In Vivo Versus In Vitro: What's The Difference?

Having a baby can be an exciting experience to look forward to, but when it comes to fertility treatments things might begin to become confusing amid the medical jargon and array of options to help you grow your family. The New York Times reports that since the year 2010, there have been monumental advances in science and technology when it comes to fertility treatments. The success of freezing eggs and ovarian tissue has risen drastically, approaches to overcoming male infertility have been developed, and surgeries to preserve fertility in patients with cancer have become more refined. As fertility treatments continue to progress in effectiveness, you're likely to hear many terms, jargon, and acronyms in the mix.

One of the most common acronyms in the world of fertility treatments is IVF, which stands for in vitro fertilization (via MedicalNewsToday). Not to make things more confusing, but there is also a technique called in vivo, which shares similarities and differences with in vitro fertilization treatments. The Latin roots of the names of these processes can clarify the distinction between in vivo and in vitro, with in vivo meaning something that takes place in a living space and in vitro referring to taking place in glass. The etymology of these treatment names may offer an indication of how each fertility treatment is conducted, but there's a lot more to know when it comes to learning about the differences between in vivo and in vitro, as well as which option may be right for you.

In vivo technology is newer

Simply put, in vivo fertilization refers to the meeting of a sperm and an egg inside of a living being, according to Healthline. The term in vivo can also be used to reference any form of internal process within a living being, such as animals. In the case of human fertility, in vivo generally implies egg fertilization that occurs inside a woman's body. 

Traditionally, in vivo fertilization has referred to natural conception that occurs when sperm is inserted into a woman's reproductive system, but the technology to create successful embryos via in vivo methods without the component of sexual intercourse is currently being pioneered (via Nova IVF Fertility). There are technological advances for in vivo conception and development of embryos inside of a woman's womb that have been successfully performed in recent years, per IVI Bilbao. The mechanism of newfound techniques for in vivo fertilization focuses on inserting tiny capsules, which are smaller than a single millimeter, containing embryos and thousands of microscope holes within the capsules to allow the embryos to attach for proper development. 

The drawback to in vivo technology is that because it is so new, it isn't widely available at present.

In vitro is more common than you may think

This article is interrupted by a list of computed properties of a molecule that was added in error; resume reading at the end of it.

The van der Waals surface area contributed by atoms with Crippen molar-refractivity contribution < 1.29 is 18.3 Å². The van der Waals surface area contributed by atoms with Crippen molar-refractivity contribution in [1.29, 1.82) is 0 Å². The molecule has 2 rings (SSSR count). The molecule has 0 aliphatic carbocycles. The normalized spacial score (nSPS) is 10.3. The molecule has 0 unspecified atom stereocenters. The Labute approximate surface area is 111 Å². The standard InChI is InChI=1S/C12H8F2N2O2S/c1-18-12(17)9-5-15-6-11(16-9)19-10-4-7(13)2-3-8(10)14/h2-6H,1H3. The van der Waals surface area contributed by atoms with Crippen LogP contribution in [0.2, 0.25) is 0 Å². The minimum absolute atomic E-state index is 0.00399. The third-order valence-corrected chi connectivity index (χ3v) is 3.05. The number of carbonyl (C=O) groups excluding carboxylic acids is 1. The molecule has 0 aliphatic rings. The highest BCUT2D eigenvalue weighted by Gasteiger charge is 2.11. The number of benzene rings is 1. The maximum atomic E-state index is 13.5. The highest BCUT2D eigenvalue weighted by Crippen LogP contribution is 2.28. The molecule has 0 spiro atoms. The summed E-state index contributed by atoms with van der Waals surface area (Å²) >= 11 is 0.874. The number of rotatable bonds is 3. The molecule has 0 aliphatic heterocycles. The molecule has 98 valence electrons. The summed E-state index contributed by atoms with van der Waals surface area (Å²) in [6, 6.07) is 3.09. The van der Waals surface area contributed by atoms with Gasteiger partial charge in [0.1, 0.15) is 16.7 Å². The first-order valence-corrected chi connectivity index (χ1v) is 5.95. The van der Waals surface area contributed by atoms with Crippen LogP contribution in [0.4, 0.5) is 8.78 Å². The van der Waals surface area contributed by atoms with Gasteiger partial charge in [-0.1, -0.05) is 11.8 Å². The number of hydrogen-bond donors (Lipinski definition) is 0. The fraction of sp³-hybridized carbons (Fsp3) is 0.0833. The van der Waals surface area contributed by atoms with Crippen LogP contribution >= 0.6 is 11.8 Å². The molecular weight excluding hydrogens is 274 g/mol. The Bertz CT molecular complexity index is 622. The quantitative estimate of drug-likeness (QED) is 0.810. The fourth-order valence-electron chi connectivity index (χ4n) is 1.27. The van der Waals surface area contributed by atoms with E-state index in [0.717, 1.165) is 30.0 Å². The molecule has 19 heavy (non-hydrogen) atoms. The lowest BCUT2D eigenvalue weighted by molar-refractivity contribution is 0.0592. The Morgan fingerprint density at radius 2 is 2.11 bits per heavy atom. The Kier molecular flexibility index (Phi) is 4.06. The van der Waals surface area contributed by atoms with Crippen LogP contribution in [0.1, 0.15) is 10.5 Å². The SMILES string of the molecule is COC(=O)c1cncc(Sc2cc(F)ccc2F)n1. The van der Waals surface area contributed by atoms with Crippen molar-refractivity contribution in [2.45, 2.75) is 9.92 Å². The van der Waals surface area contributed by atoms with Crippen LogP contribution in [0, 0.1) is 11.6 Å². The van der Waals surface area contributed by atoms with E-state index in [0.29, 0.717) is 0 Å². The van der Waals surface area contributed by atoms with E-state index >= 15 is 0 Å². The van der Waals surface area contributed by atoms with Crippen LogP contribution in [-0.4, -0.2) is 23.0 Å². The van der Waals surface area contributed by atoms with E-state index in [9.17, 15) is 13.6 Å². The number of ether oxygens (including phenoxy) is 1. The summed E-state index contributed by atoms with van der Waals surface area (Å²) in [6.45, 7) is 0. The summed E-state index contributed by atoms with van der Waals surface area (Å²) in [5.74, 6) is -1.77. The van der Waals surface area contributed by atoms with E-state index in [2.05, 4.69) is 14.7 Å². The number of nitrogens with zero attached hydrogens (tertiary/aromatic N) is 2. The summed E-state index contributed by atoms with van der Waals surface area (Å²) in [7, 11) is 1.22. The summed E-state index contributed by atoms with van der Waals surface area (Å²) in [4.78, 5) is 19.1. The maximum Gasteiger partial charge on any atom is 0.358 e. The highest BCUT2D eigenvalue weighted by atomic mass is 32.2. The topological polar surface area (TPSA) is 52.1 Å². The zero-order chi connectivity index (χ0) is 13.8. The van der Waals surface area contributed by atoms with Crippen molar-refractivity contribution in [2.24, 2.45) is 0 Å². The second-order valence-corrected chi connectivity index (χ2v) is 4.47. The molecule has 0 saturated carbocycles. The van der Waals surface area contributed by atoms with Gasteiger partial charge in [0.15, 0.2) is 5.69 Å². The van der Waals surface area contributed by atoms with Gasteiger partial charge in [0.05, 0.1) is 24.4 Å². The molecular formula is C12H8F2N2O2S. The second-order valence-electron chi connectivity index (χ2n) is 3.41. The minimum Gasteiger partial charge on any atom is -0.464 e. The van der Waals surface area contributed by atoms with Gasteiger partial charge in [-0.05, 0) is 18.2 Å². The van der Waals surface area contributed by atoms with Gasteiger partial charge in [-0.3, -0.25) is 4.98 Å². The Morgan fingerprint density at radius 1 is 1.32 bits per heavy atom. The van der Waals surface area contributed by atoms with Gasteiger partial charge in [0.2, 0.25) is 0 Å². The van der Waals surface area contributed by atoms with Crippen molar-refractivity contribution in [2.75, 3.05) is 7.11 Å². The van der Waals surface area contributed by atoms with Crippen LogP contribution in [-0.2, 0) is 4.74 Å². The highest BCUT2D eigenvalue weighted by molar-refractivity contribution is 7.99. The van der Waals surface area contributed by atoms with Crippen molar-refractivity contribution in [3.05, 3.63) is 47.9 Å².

In contrast to in vivo technology that is only just emerging, in vitro fertilization (IVF) has been around for years and has become a common fertility treatment. The popularity of IVF has reached new heights and now annually results in the births of approximately 4 million babies in the United States, thus accounting for up to 2% of births nationwide, as reported by Penn Medicine

The root meaning of in vitro translates to something being in glass, which indicates how IVF is performed. In vitro fertilization is typically conducted by retrieving sperm from a man and eggs from a woman, then combining the two in glass tubes and other high-tech machinery in a scientific laboratory. After the respective reproductive materials have been created in a lab, a specified number of successfully created embryos are implanted into a woman's uterus. Unlike in vivo, the process of creating embryos outside of the body creates a distinction between the two types of fertility avenues.

In vitro fertilization is a research-backed fertility treatment, but it also comes with some potential drawbacks. Since several embryos are usually inserted when IVF is conducted, there is a likelihood of having a multiple birth, a term used to describe the pregnancy and birth of more than one baby at once, such as twins or triplets (via Mayo Clinic). The rates of premature birth, miscarriage, and ectopic pregnancy are also increased when it comes to conception through IVF.

Making decisions about fertility treatment

The Centers for Disease Control and Prevention reports that just over 2% of babies born in the United States have been conceived using assisted reproductive technology (ART), which includes in vitro fertilization, emerging in vivo technological methods, and other fertility treatments. There are nearly 500 clinics in the United States that offer ART procedures — and many medical professionals who specialize in working with individuals and couples wishing to pursue fertility treatment — who can help determine the best fertility treatment for you. For instance, IVF isn't an effective option for everyone, but it has been successful when underlying medical conditions like polycystic ovary syndrome (PCOS), male factor infertility (MFI), and blocked or improperly functioning fallopian tubes are determined to be the reason for infertility, per Forbes.

The decision to undertake the process of IVF or any other form of fertility treatment is one that should be consulted on with your healthcare provider, and it can be an experience that is both physically and emotionally demanding. Financial considerations must also be made given that an average round of IVF costs between $10,000 and $15,000 (via Penn Medicine). This number can increase since multiple rounds of IVF are often required to achieve successful implantation of embryos, which can compound the physical strain of daily injections required for the fertility treatment and the emotional weight of the process, says Forbes. When making your decision, be certain to factor in mental health support and self-care.